By applying a non-zero DC level to the command input of FIG. 2, the servo system may locate the read/write head at a position offset from track center. With the proper DC level applied to the command input, the read/write head may be moved to the quarter track position. However, as the head width becomes much narrower than the track width, the usable offtrack range is reduced. Referring again to FIG. 1, when the heads are moved beyond the quarter track position, there is a point at which the A and B signals reach a maximum and/or minimum level and then do not change further as the heads are moved further offtrack. At this point, the servo system becomes unstable, since A−B is constant, regardless of changes in track position. The quarter track position margin M as indicated in FIG. 1, is herein defined as the additional position offset which may be applied beyond quarter track before the servo system becomes unstable. FIG. 1 illustrates that as the head width becomes narrower with respect to the track width, the position margin M is reduced. If the head width approaches the track width, the position margin approaches zero and the system becomes unstable. Also note that as the head width changes, the slope of the A and B amplitudes versus track position also changes. The amplitude of PES (A−B) versus track position is dependent on the head width. Likewise, the amount of DC offset required at the command input of FIG. 2 to locate the heads at quarter track will vary depending on the head width. Thus, if a constant pre-programmed voltage is used to command the quarter track offset, drive to drive variations in head width will create a DC positioning error about the quarter track point for the read/write head.

In view of the above, it can be recognized that conventional servo systems have a number of drawbacks when performing track follow at the quarter track position. As such, a need exists for providing a disk drive that implements a technique of utilizing servo patters that overcomes the drawbacks of the prior art.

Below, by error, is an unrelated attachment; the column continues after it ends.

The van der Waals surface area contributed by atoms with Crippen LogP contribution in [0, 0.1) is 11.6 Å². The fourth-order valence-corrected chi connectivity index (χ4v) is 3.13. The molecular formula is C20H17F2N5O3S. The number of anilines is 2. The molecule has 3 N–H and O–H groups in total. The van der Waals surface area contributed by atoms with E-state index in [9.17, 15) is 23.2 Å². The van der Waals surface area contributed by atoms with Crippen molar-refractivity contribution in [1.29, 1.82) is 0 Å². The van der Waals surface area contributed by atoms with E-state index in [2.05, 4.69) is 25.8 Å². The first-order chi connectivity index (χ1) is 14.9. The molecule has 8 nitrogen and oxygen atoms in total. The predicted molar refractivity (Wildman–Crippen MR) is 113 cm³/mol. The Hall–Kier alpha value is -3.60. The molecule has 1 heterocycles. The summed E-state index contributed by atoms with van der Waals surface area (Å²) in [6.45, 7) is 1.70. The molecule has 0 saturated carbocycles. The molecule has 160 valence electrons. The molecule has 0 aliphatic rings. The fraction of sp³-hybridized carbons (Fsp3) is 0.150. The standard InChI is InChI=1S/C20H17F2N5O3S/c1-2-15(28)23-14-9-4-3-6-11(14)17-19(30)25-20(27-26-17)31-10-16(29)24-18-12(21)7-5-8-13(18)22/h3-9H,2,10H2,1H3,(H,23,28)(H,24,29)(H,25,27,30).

SUMMARY OF THE INVENTION

In accordance with an aspect of the invention, a method of performing track follow at quarter track positions is provided that comprises reading servo bursts designated as A, B, C and D servo bursts located on the disk; deriving a position error signal from relative amplitudes of the servo bursts; and positioning the read/write head over the quarter track position in accordance with the position error signal. The method may include reading the servo bursts in a time-displaced manner, and the position error signal may be determined from the relative amplitudes of the servo bursts. The position error signal may be based on one of C−A and D−B when track following at − track positions and one of A−D and B−C when track following at + track positions

In accordance with another aspect of the invention, there is provided a servo controller for controlling a position of a read/write head with respect to a track on a disk within a disk drive wherein the disk preferably includes servo bursts being designated as A, B, C and D servo bursts having varying amplitudes with respect to a center line of the track. The servo controller may comprise a digital control/timing circuit that controls timing of events within the servo controller and generates an offset signal; a servo demodulator that receives a read back signal from the read/write head and determines a difference signal; a summing node that receives the difference signal and the offset signal; and a programmable gain stage that generates a position error signal based on an output of the summing node.

According to a feature of the invention, the servo demodulator may receive the read back signal and, in accordance with a track position, demodulate selected servo bursts to determine a difference signal. The difference signal for even tracks may be determined as C−A for − track positions and A−D for + track positions, and the difference signal for odd tracks may be determined as D−B for − track positions and B−C for + track positions. In addition, the offset signal is preferably ramped up and down during quarter track seek operations to minimize fluctuations of the position error signal. The programmable gain stage preferably maintains a constant loop gain for differing servo field difference signals.

According to yet another aspect of the invention, there is provided a method of performing quarter track seek operations in a disk drive having a servo control unit for controlling a position of a read/write head with respect to a track. The disk includes servo bursts having varying amplitudes with respect to a center line of the track, and the servo bursts are preferably designated as A, B, C and D servo bursts. The servo control unit may include a control/timing circuit that generates an offset signal, a demodulator that receives a read back signal from the read/write head and determines a difference signal, a summing node that receives the difference signal and the offset signal, a programmable gain stage that generates a position error signal based on an output of the summing node. The method of performing quarter track seek operations preferably comprises adjusting the offset signal a first amount; switching the difference signal from A−B to alternate servo fields; changing the loop gain; adjusting the offset signal a second amount; and allowing the read/write head to settle.